These days, it’s Marquardt he’s most worried about. It’s Marquardt who, just last year, lost two number one contender bouts in two tries. And it’s not just that he lost -- face it, that’s bound to happen from time to time. It’s how he lost, and it’s his reaction, particularly to the decision loss against Yushin Okami in Germany, that worries Wittman the most.

"He just wouldn’t pull the trigger," Wittman says. "I was yelling at him to throw that kick. My voice was hoarse by the end of the night, and he just wouldn’t throw it. I was so upset."

When Wittman walked into the cage at the end of the fight, the first thing Marquardt asked him was whether he thought the decision would go his way. No, Wittman told him. You didn’t win that fight. The look Marquardt gave him stopped him cold. A barely restrained frustration. A teenage boy’s smirking anger. Moments later the judges, much to Marquardt’s dismay, sided with Wittman.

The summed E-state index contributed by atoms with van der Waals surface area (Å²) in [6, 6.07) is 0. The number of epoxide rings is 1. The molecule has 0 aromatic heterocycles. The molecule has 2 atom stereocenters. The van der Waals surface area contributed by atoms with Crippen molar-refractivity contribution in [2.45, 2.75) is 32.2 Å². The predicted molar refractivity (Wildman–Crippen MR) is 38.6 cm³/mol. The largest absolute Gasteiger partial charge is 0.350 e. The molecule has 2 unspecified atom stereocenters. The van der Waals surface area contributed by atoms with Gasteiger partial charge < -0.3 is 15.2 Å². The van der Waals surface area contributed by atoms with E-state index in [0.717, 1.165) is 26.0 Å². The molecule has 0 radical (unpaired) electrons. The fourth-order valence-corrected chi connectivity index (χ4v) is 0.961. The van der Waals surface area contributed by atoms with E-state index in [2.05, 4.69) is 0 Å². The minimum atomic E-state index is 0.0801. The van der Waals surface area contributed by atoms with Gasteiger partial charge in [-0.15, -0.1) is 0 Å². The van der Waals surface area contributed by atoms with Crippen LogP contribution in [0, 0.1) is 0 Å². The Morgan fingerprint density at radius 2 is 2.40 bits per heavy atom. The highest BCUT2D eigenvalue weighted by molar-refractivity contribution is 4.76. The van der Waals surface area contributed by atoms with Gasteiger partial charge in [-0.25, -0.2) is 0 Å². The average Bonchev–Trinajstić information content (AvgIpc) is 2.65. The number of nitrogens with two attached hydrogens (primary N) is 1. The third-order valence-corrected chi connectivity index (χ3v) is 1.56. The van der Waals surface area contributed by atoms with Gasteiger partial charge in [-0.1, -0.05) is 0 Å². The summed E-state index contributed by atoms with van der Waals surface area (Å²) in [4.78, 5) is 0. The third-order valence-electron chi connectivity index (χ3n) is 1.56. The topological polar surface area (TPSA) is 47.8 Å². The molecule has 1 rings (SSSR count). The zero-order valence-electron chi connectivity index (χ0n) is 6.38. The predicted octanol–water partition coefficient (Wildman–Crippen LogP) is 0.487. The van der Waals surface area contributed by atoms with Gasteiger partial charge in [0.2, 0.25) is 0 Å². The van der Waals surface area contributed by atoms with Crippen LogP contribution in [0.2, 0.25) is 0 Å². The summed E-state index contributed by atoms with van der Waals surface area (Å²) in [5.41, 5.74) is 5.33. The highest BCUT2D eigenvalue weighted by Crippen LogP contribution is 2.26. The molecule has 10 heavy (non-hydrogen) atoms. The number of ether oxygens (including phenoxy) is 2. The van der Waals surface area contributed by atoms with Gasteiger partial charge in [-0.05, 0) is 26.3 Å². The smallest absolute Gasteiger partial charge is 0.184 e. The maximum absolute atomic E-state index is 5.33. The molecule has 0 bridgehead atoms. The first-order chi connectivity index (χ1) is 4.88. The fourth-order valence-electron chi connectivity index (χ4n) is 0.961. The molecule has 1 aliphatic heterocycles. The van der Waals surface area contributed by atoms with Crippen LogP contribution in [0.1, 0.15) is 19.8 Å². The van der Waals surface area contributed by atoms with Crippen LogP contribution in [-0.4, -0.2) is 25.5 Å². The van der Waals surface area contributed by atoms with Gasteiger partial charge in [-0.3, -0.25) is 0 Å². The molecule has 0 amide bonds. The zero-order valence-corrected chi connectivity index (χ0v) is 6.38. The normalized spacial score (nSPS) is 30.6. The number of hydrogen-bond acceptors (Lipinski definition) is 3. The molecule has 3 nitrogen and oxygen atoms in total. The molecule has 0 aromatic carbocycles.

"He told me after the fight, ‘T, I won that fight,’" Wittman says. "I told him, no you didn’t. ‘Yeah, but I got more takedowns.’ Yes, you did. ‘I landed the better counter-punches.’ Yes, but Okami looked like he wanted to fight more. He was pressing forward more. I told him, you can’t win a championship going backwards."

In the locker room after the fight, Marquardt hung his head as the doctor peppered him with questions about how he felt, about what injuries he may have sustained in the fight. Marquardt didn’t say a word.

"Nate, he needs to know how you feel," Wittman recalls telling him.

"I feel fine," Marquardt shot back.

"Nate, you still think you won that fight?" Wittman asked him.

"Yes," Marquardt snapped.